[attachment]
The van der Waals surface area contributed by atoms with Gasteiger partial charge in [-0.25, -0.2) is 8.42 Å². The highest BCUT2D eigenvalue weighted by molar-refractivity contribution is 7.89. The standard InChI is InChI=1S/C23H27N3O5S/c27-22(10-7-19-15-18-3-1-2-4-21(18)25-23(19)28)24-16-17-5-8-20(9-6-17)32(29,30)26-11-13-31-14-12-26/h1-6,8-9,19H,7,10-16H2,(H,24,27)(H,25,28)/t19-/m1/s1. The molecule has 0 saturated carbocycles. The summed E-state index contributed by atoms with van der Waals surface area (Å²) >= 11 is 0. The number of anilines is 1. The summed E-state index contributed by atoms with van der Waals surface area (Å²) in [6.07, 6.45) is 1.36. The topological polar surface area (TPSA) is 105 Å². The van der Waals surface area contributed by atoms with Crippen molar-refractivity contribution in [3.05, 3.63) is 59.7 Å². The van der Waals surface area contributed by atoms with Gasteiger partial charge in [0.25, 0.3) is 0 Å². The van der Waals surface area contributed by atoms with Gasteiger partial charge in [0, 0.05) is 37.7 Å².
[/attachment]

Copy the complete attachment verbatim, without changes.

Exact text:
The van der Waals surface area contributed by atoms with Gasteiger partial charge in [-0.25, -0.2) is 8.42 Å². The highest BCUT2D eigenvalue weighted by molar-refractivity contribution is 7.89. The standard InChI is InChI=1S/C23H27N3O5S/c27-22(10-7-19-15-18-3-1-2-4-21(18)25-23(19)28)24-16-17-5-8-20(9-6-17)32(29,30)26-11-13-31-14-12-26/h1-6,8-9,19H,7,10-16H2,(H,24,27)(H,25,28)/t19-/m1/s1. The molecule has 0 saturated carbocycles. The summed E-state index contributed by atoms with van der Waals surface area (Å²) >= 11 is 0. The number of anilines is 1. The summed E-state index contributed by atoms with van der Waals surface area (Å²) in [6.07, 6.45) is 1.36. The topological polar surface area (TPSA) is 105 Å². The van der Waals surface area contributed by atoms with Crippen molar-refractivity contribution in [3.05, 3.63) is 59.7 Å². The van der Waals surface area contributed by atoms with Gasteiger partial charge in [0.25, 0.3) is 0 Å². The van der Waals surface area contributed by atoms with Gasteiger partial charge in [0, 0.05) is 37.7 Å².